May 18, 2009, 7:49 AM — For all the news about new e-reader hardware hitting the market these days, we don't see a lot about content. Assuming you opted for something other than a Kindle, finding a good source of reading material in some kind of e-format can be a challenge. Today, Scribd, the popular document sharing site, is trying to change that with its new Scribd Store.
Up until now, documents on Scribd were all free, but the Scribd Store allows publishers and authors to charge for content. O'Reilly Media is one of the first publishers intending to give the service a try, and O'Reilly's Andrew Savikas has written a post about why they think the service is worth trying. Basically it boils down to more control and a better revenue share than competing services offer. Scribd lets the content provider set the price for a document, and 80% of that price goes to the provider. Compare that to Amazon, where Amazon sets the price and the content provider gets only 35% of the sell cost.
Documents you purchase off of Scrbd are in PDF format (optionally DRM-free if the content provider chooses that route), with EPUB coming soon. According to the New York Times, Scribd is in the process of readying an iPhone app that should be out next month. The Times also says that in addition to O'Reilly Media (technology books), independent publishers Lonely Planet (travel guides) and Berrett-Koehler (science books) will be adding their catalogs to the service.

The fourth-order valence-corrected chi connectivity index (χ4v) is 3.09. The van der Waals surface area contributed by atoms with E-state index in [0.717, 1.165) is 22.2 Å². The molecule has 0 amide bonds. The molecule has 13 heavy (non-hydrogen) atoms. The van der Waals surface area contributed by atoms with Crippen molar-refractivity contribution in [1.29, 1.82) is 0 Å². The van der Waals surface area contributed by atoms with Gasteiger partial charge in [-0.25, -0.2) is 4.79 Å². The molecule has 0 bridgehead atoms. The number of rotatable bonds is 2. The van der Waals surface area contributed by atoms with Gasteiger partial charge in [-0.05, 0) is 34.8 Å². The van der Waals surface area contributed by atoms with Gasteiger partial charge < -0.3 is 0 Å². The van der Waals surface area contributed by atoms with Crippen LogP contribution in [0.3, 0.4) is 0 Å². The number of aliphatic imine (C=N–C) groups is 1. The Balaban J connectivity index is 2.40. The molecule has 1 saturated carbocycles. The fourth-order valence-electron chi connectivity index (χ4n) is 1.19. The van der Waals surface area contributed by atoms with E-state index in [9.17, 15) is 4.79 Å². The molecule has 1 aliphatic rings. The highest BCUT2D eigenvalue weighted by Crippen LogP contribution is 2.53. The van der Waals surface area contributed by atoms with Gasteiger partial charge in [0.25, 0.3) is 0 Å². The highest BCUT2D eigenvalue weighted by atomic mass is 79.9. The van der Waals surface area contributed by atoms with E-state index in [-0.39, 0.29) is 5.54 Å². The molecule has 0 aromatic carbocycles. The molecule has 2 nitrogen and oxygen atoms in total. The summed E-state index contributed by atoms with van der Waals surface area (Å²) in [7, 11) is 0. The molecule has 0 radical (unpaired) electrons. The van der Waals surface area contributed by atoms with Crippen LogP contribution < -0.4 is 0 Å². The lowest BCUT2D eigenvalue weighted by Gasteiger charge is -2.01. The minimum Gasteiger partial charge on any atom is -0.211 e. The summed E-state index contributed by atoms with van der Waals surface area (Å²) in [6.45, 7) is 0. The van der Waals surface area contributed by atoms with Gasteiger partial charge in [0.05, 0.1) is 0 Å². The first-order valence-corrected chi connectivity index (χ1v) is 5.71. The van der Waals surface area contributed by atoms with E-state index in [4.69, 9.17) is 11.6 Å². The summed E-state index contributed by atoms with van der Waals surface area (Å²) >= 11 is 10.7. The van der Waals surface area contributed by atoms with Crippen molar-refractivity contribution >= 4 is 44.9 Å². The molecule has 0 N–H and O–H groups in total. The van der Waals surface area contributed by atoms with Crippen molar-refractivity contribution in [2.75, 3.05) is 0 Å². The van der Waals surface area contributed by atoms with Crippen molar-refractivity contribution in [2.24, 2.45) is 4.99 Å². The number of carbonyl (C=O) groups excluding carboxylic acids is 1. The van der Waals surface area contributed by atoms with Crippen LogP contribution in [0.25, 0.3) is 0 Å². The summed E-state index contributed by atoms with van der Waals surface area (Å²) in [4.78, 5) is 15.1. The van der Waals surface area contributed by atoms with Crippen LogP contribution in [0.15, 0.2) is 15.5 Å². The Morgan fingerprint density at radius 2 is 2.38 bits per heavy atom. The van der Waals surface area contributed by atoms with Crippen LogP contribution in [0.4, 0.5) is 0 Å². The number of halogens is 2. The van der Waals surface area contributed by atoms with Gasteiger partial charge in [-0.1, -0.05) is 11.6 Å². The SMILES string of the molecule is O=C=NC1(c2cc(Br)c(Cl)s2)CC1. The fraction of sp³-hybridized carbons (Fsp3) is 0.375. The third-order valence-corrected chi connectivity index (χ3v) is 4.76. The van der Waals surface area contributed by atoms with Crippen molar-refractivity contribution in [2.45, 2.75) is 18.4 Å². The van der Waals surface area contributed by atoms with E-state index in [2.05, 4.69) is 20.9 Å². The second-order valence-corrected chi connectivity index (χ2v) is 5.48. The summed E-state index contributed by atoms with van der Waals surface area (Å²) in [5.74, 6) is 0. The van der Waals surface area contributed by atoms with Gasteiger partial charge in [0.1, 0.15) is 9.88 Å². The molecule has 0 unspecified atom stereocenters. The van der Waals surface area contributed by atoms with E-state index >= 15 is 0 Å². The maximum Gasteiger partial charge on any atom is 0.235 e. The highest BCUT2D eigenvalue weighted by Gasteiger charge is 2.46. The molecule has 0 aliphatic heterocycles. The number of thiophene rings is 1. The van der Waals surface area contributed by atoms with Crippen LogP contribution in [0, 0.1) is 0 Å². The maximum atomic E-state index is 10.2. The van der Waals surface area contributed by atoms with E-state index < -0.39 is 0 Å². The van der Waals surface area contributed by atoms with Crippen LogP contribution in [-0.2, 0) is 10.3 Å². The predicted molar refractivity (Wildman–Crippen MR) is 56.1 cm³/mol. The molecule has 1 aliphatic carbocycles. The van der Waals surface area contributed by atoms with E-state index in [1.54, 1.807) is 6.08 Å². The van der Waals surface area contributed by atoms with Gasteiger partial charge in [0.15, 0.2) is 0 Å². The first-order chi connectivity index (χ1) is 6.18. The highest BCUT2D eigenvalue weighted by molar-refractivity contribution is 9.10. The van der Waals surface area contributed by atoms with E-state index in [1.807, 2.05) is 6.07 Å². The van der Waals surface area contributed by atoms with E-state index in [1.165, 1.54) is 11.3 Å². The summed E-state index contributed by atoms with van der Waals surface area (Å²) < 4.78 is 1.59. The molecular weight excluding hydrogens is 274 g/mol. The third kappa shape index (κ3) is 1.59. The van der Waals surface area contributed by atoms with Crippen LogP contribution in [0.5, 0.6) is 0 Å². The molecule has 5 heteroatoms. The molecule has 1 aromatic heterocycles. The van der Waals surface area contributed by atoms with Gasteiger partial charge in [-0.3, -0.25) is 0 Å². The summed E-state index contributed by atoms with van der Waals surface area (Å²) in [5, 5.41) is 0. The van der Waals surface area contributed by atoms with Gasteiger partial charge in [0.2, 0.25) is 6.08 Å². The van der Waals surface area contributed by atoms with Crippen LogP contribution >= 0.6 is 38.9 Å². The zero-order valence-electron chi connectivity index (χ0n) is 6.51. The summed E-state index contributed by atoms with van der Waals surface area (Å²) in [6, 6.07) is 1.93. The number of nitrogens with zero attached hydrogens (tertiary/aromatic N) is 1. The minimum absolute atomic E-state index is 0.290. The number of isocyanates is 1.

In theory, Scribd has a lot to offer, but after spending a few moments on the site, I can't help but feel they still have more work to do. Landing on the Scribd Store page isn't a compelling experience, in my opinion. In fairness, it is still tagged as beta (and it doesn't seem as though the O'Reilly catalog is online yet), but I think Scribd needs to do a better job of exposing content from established publishers. I'm going to feel more comfortable handing over cash for an O'Reilly book than I am from a self-published author I've never heard of. As it stands now, the front page of the store displays the "Most Popular" content, which includes things like resume templates and cheat codes for the PC game Spore. Letting me set my languages would be a nice, too. I don't need documents written in languages I can't read in my search results.
It'd be great if Amazon had some robust competition in the e-book market; let's hope Scribd can keep advancing towards being that competition.